MotoMeds: Pilot Implementation of a Nighttime Telemedicine and Medication Delivery Service to Increase Access to Pre-emergency Pediatric Care in Ghana


Globally, leading causes of pediatric mortality include respiratory infections, diarrheal disease, and malaria.
These common illnesses are treatable with basic medications and fluids early in the disease course yet
frequently progress to emergent, life-threating conditions in low-resource settings. In response, our team has
designed a telemedicine and medication delivery service (TMDS) called MotoMeds to overcome barriers to
seeking care. We target pediatric patients during the nighttime period when barriers to accessing care are the
highest. The TMDS was initially deployed in Haiti and has been active in Ghana since 2022. The pilot
implementation took place in the urban communities of Jamestown and Usshertown. We anticipate that
MotoMeds will go live in Nima and Mamobi in July of 2024.


The workflow consists of parents/guardians calling the TMDS on their child’s behalf, Emergency Medical
Technicians (EMTs) referring severe cases to emergency services, EMTs performing phone assessments for
non-severe cases, and EMTs travelling to households to perform exams/tests and deliver protocoled
medications for cases within the delivery zone. The TMDS will operate from 8PM-7AM and serve patients
aged 10 and younger. Participants will be contacted at 24 hours and/or 10 days to ascertain disposition, if
additional care was sought, and qualitative feedback about the service.

Clinical Approach

The clinical scope of the TMDS is defined by the clinical guidelines to include pre-emergency cases of fever,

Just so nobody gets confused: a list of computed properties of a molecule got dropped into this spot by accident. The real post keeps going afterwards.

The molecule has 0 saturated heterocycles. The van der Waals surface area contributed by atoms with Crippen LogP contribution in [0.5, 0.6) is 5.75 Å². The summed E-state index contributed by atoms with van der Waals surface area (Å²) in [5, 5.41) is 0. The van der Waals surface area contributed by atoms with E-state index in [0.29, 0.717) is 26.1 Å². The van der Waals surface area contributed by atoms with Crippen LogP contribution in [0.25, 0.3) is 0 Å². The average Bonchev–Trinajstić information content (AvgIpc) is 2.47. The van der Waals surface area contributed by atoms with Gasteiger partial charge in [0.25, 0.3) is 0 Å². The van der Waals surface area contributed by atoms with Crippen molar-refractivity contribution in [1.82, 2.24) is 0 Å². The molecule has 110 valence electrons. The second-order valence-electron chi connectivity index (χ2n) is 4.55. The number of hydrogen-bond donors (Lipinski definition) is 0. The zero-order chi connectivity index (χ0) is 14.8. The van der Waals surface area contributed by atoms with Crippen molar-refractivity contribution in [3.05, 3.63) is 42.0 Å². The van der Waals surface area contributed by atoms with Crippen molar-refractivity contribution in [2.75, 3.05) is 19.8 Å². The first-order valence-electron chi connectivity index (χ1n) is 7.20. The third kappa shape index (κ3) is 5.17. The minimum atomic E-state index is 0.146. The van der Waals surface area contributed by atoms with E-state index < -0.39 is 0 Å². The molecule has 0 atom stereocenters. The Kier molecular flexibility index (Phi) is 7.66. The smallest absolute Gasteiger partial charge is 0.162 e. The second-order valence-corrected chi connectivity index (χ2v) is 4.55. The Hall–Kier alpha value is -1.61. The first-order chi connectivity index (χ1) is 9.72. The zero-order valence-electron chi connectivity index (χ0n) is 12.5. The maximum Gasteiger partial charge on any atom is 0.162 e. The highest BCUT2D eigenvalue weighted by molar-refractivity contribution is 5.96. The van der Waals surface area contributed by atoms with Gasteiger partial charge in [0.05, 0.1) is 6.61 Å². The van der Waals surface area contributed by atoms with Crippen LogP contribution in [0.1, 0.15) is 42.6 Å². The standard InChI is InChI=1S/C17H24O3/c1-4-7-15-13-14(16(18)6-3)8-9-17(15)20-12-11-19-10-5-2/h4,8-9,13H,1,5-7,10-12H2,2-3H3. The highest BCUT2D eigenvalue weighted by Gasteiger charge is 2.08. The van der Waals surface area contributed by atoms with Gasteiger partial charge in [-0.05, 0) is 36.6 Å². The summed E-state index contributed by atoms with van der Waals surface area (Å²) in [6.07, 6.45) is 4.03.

cough/respiratory illness, diarrhea/vomiting/dehydration, skin lesions, ear pain, and urinary/flank pain. The
clinical guidelines were developed by US-based and Ghanian physicians to adhere to Ghanaian and WHO
standards of care. The clinical guidelines are supported by standing orders for malaria rapid diagnostic testing
and medications/fluids including antibiotics, antimalarials, antifungals, antihistamines, oral rehydration
solution, and other pain and dermatologic medications. Neither the ability to receive care nor the type of care
will be affected by the decision to participate in the research component of the project.


The TMDS is staffed by Ghanaian medical professionals including National Ambulance Service Advanced
EMTs and KBTH physicians specializing in pediatrics. Advanced EMTs act within the scope of the pre-
defined clinical guidelines and consult on-call physicians.


The project is funded by the United States Agency for International Development and the Society for
Academic Emergency Medicine.